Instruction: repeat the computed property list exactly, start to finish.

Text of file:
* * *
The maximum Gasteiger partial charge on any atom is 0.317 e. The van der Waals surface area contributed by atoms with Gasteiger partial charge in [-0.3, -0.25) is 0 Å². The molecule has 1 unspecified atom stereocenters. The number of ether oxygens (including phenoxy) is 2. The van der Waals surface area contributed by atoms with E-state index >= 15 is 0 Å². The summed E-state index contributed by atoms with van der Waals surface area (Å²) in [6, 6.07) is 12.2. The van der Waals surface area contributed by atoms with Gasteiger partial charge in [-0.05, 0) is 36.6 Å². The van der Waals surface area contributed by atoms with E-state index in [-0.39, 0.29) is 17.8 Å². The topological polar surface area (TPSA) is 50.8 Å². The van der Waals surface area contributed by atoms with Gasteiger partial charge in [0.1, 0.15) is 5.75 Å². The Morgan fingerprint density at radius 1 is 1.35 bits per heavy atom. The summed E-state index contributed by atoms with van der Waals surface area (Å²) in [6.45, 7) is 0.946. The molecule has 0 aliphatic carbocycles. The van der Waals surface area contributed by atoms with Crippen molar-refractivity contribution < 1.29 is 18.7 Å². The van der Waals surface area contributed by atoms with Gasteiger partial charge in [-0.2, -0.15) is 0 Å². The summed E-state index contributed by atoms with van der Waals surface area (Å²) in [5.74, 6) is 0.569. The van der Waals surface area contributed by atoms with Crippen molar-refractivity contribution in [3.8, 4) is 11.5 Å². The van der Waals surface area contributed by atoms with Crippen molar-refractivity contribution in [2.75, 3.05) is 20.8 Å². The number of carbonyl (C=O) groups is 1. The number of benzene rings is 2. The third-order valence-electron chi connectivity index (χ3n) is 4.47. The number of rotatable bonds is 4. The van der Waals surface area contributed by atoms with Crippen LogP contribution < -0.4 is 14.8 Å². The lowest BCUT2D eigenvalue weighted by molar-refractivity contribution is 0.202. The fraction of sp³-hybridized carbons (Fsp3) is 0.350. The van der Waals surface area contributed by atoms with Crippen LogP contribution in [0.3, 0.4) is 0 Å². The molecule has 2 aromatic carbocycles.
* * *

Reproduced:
The maximum Gasteiger partial charge on any atom is 0.317 e. The van der Waals surface area contributed by atoms with Gasteiger partial charge in [-0.3, -0.25) is 0 Å². The molecule has 1 unspecified atom stereocenters. The number of ether oxygens (including phenoxy) is 2. The van der Waals surface area contributed by atoms with E-state index >= 15 is 0 Å². The summed E-state index contributed by atoms with van der Waals surface area (Å²) in [6, 6.07) is 12.2. The van der Waals surface area contributed by atoms with Gasteiger partial charge in [-0.05, 0) is 36.6 Å². The van der Waals surface area contributed by atoms with E-state index in [-0.39, 0.29) is 17.8 Å². The topological polar surface area (TPSA) is 50.8 Å². The van der Waals surface area contributed by atoms with Gasteiger partial charge in [0.1, 0.15) is 5.75 Å². The Morgan fingerprint density at radius 1 is 1.35 bits per heavy atom. The summed E-state index contributed by atoms with van der Waals surface area (Å²) in [6.45, 7) is 0.946. The molecule has 0 aliphatic carbocycles. The van der Waals surface area contributed by atoms with Crippen molar-refractivity contribution < 1.29 is 18.7 Å². The van der Waals surface area contributed by atoms with Gasteiger partial charge in [-0.2, -0.15) is 0 Å². The summed E-state index contributed by atoms with van der Waals surface area (Å²) in [5.74, 6) is 0.569. The van der Waals surface area contributed by atoms with Crippen molar-refractivity contribution in [3.8, 4) is 11.5 Å². The van der Waals surface area contributed by atoms with Crippen molar-refractivity contribution in [2.75, 3.05) is 20.8 Å². The number of carbonyl (C=O) groups is 1. The number of benzene rings is 2. The third-order valence-electron chi connectivity index (χ3n) is 4.47. The number of rotatable bonds is 4. The van der Waals surface area contributed by atoms with Crippen LogP contribution < -0.4 is 14.8 Å². The lowest BCUT2D eigenvalue weighted by molar-refractivity contribution is 0.202. The fraction of sp³-hybridized carbons (Fsp3) is 0.350. The van der Waals surface area contributed by atoms with Crippen LogP contribution in [0.3, 0.4) is 0 Å². The molecule has 2 aromatic carbocycles.